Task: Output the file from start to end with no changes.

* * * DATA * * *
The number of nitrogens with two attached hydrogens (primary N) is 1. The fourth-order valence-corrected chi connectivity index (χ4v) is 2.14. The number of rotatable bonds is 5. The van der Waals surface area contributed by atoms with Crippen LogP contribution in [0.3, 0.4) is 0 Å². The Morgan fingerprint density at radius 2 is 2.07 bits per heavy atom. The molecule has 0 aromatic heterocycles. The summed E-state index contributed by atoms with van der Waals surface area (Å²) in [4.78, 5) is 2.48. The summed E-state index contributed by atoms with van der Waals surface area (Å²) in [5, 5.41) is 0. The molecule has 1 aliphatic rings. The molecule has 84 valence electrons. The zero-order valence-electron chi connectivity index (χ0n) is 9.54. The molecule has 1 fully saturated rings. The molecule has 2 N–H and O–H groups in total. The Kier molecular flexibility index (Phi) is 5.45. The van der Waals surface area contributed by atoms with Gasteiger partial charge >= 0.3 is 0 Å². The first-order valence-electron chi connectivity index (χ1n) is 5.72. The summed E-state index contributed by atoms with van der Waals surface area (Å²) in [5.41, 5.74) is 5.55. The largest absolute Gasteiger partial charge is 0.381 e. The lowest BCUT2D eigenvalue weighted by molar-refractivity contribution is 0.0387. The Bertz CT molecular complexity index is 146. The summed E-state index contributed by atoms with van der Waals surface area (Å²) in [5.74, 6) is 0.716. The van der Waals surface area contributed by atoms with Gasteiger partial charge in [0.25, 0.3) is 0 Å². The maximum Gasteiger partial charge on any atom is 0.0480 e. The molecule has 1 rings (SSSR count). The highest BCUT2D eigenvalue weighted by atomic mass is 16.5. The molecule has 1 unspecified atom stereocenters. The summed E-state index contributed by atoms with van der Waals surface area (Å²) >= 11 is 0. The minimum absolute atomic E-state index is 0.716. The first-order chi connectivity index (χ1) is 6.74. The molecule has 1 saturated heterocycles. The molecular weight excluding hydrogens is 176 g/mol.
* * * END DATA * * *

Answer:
The number of nitrogens with two attached hydrogens (primary N) is 1. The fourth-order valence-corrected chi connectivity index (χ4v) is 2.14. The number of rotatable bonds is 5. The van der Waals surface area contributed by atoms with Crippen LogP contribution in [0.3, 0.4) is 0 Å². The Morgan fingerprint density at radius 2 is 2.07 bits per heavy atom. The molecule has 0 aromatic heterocycles. The summed E-state index contributed by atoms with van der Waals surface area (Å²) in [4.78, 5) is 2.48. The summed E-state index contributed by atoms with van der Waals surface area (Å²) in [5, 5.41) is 0. The molecule has 1 aliphatic rings. The molecule has 84 valence electrons. The zero-order valence-electron chi connectivity index (χ0n) is 9.54. The molecule has 1 fully saturated rings. The molecule has 2 N–H and O–H groups in total. The Kier molecular flexibility index (Phi) is 5.45. The van der Waals surface area contributed by atoms with Gasteiger partial charge >= 0.3 is 0 Å². The first-order valence-electron chi connectivity index (χ1n) is 5.72. The summed E-state index contributed by atoms with van der Waals surface area (Å²) in [5.41, 5.74) is 5.55. The largest absolute Gasteiger partial charge is 0.381 e. The lowest BCUT2D eigenvalue weighted by molar-refractivity contribution is 0.0387. The Bertz CT molecular complexity index is 146. The summed E-state index contributed by atoms with van der Waals surface area (Å²) in [5.74, 6) is 0.716. The van der Waals surface area contributed by atoms with Gasteiger partial charge in [0.25, 0.3) is 0 Å². The maximum Gasteiger partial charge on any atom is 0.0480 e. The molecule has 1 rings (SSSR count). The highest BCUT2D eigenvalue weighted by atomic mass is 16.5. The molecule has 1 unspecified atom stereocenters. The summed E-state index contributed by atoms with van der Waals surface area (Å²) >= 11 is 0. The minimum absolute atomic E-state index is 0.716. The first-order chi connectivity index (χ1) is 6.74. The molecule has 1 saturated heterocycles. The molecular weight excluding hydrogens is 176 g/mol.